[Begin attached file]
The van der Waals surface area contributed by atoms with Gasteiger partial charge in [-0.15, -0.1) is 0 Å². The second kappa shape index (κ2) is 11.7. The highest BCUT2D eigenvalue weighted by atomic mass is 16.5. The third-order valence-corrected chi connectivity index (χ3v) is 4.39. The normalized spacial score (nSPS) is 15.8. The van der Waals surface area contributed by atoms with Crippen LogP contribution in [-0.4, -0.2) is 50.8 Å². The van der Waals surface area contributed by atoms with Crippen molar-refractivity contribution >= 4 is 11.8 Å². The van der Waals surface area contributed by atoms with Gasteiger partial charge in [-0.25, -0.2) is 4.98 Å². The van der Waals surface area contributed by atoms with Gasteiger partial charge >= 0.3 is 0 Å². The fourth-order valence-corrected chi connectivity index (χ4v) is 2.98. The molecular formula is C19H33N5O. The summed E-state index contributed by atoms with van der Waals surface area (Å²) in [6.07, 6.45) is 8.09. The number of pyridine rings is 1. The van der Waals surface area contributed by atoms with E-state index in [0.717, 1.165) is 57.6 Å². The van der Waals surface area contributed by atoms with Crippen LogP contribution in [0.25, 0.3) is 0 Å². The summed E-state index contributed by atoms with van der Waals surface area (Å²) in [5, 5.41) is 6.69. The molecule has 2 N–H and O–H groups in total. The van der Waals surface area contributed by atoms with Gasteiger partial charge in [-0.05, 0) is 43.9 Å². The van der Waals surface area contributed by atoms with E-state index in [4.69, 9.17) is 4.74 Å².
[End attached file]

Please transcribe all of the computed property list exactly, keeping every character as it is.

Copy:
The van der Waals surface area contributed by atoms with Gasteiger partial charge in [-0.15, -0.1) is 0 Å². The second kappa shape index (κ2) is 11.7. The highest BCUT2D eigenvalue weighted by atomic mass is 16.5. The third-order valence-corrected chi connectivity index (χ3v) is 4.39. The normalized spacial score (nSPS) is 15.8. The van der Waals surface area contributed by atoms with Crippen LogP contribution in [-0.4, -0.2) is 50.8 Å². The van der Waals surface area contributed by atoms with Crippen molar-refractivity contribution >= 4 is 11.8 Å². The van der Waals surface area contributed by atoms with Gasteiger partial charge in [-0.25, -0.2) is 4.98 Å². The van der Waals surface area contributed by atoms with Gasteiger partial charge >= 0.3 is 0 Å². The fourth-order valence-corrected chi connectivity index (χ4v) is 2.98. The molecular formula is C19H33N5O. The summed E-state index contributed by atoms with van der Waals surface area (Å²) in [6.07, 6.45) is 8.09. The number of pyridine rings is 1. The van der Waals surface area contributed by atoms with E-state index in [0.717, 1.165) is 57.6 Å². The van der Waals surface area contributed by atoms with Crippen LogP contribution in [0.25, 0.3) is 0 Å². The summed E-state index contributed by atoms with van der Waals surface area (Å²) in [5, 5.41) is 6.69. The molecule has 2 N–H and O–H groups in total. The van der Waals surface area contributed by atoms with Gasteiger partial charge in [-0.05, 0) is 43.9 Å². The van der Waals surface area contributed by atoms with E-state index in [4.69, 9.17) is 4.74 Å².